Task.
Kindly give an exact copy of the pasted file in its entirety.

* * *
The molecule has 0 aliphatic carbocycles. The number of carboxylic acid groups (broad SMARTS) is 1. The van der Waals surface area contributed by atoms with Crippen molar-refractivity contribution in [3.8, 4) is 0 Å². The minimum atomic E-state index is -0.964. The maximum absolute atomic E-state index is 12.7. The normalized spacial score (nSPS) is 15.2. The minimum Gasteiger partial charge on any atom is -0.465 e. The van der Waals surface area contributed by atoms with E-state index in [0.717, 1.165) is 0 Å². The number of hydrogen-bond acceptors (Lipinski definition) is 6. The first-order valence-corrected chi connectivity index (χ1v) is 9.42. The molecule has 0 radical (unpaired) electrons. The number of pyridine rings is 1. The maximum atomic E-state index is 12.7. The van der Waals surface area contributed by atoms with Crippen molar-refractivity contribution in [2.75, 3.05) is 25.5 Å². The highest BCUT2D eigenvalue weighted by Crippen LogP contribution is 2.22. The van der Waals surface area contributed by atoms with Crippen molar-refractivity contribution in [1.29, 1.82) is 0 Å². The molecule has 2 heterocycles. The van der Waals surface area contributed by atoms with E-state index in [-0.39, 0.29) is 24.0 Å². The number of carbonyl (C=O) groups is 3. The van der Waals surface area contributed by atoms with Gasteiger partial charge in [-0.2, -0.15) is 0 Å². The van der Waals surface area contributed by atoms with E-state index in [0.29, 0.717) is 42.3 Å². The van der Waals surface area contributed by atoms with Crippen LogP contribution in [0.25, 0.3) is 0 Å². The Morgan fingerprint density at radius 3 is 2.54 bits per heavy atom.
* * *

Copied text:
The molecule has 0 aliphatic carbocycles. The number of carboxylic acid groups (broad SMARTS) is 1. The van der Waals surface area contributed by atoms with Crippen molar-refractivity contribution in [3.8, 4) is 0 Å². The minimum atomic E-state index is -0.964. The maximum absolute atomic E-state index is 12.7. The normalized spacial score (nSPS) is 15.2. The minimum Gasteiger partial charge on any atom is -0.465 e. The van der Waals surface area contributed by atoms with E-state index in [0.717, 1.165) is 0 Å². The number of hydrogen-bond acceptors (Lipinski definition) is 6. The first-order valence-corrected chi connectivity index (χ1v) is 9.42. The molecule has 0 radical (unpaired) electrons. The number of pyridine rings is 1. The maximum atomic E-state index is 12.7. The van der Waals surface area contributed by atoms with Crippen molar-refractivity contribution in [2.75, 3.05) is 25.5 Å². The highest BCUT2D eigenvalue weighted by Crippen LogP contribution is 2.22. The van der Waals surface area contributed by atoms with Crippen molar-refractivity contribution in [1.29, 1.82) is 0 Å². The molecule has 2 heterocycles. The van der Waals surface area contributed by atoms with E-state index in [-0.39, 0.29) is 24.0 Å². The number of carbonyl (C=O) groups is 3. The van der Waals surface area contributed by atoms with Gasteiger partial charge in [-0.2, -0.15) is 0 Å². The van der Waals surface area contributed by atoms with E-state index in [0.29, 0.717) is 42.3 Å². The van der Waals surface area contributed by atoms with Crippen LogP contribution in [0.25, 0.3) is 0 Å². The Morgan fingerprint density at radius 3 is 2.54 bits per heavy atom.